On the Corner
BY ROBERT DOCTER –
They walked into the room–this family of seven–for whom I had been asked to deliver family therapy. My co-leader and I watched them as they filed in and found seats we had previously arranged in a circle.
They looked very serious–the mother, Ann, 45, very severe, hair pulled back tightly, no make-up; the father, George, 46, tall and angular, looking frustrated. They had five children–all present. George Jr., 20, sat quickly and erect in a chair, pulling it back slightly from the circle, as distant from his father as the circle allowed. The two girls, Maud, 19 and Shirley, 13, looked around anxiously. Maud, attractive, nicely dressed, sat next to her mother and Shirley huddled closely to Maud. Two young men sat opposite me–Andrew, 18, and Gareth, 16. Everyone looked at me somewhat expectantly, tense with some considerable spillover anger.
I was just about ready to begin the session when the door opened. Striding purposefully into the room came a tall, thin gentleman. George leaped to his feet. “Dad!” he exclaimed–rushing to find another chair to insert into the circle. Nobody else moved. No one slid chairs apart. No one, except George, seemed even superficially welcoming.
My co-leader widened the circle slightly and slipped the chair between her and Gareth.
Standing behind the now-occupied chair, George started to say: “This is my…” when a tight, powerful voice said: “Just sit down, George. These people know who I am.”
George looked at him, seeming to shrink in size, then moved to his chair.
I said: “Why don’t you finish your sentence, George.”
“This is my father. I had invited him to this meeting, but he told me he didn’t believe in this kind of stuff and he wasn’t coming–but he’s here.”
“A very inadequate introduction,” the voice boomed. “I am the Reverend George Tobias Smith…” and then he continued with the nature of his relationship with this family–including the fact that he lived in the house next door to them. “And you sir,” he said, referring to me, “may call me Reverend.”
“Thanks for that introduction, Reverend. I hope everyone here will feel comfortable in calling me Bob.” I then gave them some ground rules about confidentiality and reminded them of the referral to me by their physician. “Now,” I continued, “I’d like to get your thoughts on why you think we are here. Who will begin?”
No period of silence followed. The Reverend spoke immediately. “We are here for a reason you can’t deal with. This family is in trouble because of sin. This generation has chosen to stray from God, to ignore his commandments, to walk into the very halls of hell with their behavior–and their parents have ignored the problem–even joined them–cable television–associating with sinful people–just look at that young woman’s painted face–I tell you they are hypocrites…”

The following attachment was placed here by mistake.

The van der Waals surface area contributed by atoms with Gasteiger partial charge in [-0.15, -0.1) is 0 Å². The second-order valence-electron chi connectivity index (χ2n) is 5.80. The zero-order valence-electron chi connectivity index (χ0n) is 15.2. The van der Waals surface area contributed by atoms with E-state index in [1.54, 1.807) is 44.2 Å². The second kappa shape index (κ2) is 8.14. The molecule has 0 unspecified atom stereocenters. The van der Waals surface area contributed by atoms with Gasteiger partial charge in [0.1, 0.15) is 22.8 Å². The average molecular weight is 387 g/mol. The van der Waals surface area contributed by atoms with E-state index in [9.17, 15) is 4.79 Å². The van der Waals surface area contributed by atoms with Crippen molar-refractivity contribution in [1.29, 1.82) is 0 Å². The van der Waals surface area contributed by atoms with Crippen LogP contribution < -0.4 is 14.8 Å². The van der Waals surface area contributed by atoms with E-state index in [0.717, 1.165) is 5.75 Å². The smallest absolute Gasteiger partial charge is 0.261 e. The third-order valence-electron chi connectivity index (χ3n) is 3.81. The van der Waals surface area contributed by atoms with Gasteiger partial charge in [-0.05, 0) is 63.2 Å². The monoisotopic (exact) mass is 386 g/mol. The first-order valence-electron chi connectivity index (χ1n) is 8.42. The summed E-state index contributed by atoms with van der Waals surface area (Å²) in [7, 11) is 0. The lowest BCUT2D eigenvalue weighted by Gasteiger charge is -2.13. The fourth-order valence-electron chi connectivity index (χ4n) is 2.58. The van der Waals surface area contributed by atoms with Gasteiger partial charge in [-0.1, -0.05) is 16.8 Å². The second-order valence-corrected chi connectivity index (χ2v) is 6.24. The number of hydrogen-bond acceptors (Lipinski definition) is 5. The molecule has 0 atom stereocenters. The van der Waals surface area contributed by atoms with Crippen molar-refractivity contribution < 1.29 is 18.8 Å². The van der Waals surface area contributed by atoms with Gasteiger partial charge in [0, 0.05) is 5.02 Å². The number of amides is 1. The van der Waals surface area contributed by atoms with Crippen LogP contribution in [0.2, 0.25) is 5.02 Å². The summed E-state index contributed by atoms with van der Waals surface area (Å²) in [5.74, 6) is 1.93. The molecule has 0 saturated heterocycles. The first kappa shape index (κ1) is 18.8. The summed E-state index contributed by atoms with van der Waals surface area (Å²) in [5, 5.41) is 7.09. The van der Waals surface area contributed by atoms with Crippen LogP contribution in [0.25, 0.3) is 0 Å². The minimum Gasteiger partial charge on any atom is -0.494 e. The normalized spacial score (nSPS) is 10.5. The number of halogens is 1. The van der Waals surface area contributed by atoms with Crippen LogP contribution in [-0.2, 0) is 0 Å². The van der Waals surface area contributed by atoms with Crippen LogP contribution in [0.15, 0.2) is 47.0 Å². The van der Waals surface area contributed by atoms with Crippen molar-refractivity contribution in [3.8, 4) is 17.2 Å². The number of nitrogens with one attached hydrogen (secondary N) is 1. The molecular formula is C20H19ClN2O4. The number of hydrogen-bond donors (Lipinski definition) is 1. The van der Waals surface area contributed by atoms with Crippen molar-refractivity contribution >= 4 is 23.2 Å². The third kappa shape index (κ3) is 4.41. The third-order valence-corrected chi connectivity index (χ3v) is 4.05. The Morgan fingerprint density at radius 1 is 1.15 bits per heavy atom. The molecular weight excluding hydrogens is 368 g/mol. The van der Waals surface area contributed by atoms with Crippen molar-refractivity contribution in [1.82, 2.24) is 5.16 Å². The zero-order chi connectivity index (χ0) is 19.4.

“Okay, Reverend–we got the message.” I said as he took a breath. “Who else has something to add?”
George Jr., his chair pushed back from the circle and slightly turned away from everyone, spoke next. “We’re all here because we care a lot about our family. We can’t seem to figure out how to relate to each other.”
“We’re here because Grandpa doesn’t like it that I wear lipstick, and he’s frightened Mom so much she can’t figure out herself what’s right and what’s wrong,” Maud said.
“That’s part of it,” Andrew said. “And he’s got Dad all riled up ’cause I want to join the Army. Grandpa’s against war of any kind. He won’t even let me go to West Point–and I’m admitted.
Shirley and Gareth said nothing. I asked Mom what she thought.
“That old man over there has his long, rigid list of rules. I don’t think he even likes us. I don’t think I like him–mostly because of what he’s done to George after we all decided to start going to a different church.”
I looked at George–staring at the floor–depressed–shaking his head–crying softly. “You’re really wounded and confused, George. Tell us about it.”
“I feel like a failure. I’ve tried to respect my father–to honor him–but he’s so narrow–and he’s got things about religion so upside down–and the kids are all turning away from him. Ann won’t even let me invite him to dinner. He’s just not the same person since mom died.”
I looked over at the Reverend–then looked again. “I think I see a little tear in your eye, Grandpa. Tell me about the tear.”
My mind flashed on the healing necessary in this family–so quick to see things in black and white–nothing in the middle–longing so much to have perfect parents, never realizing its impossibility–needing to strengthen some boundaries and lessen others–needing to learn how to relate–how to grieve–how to parent and grandparent effectively–and most of all, needing to learn about a loving God who wants us both to love him and those around us.
We’ve got a lot of healing to do in this family, I thought–and we’re starting now.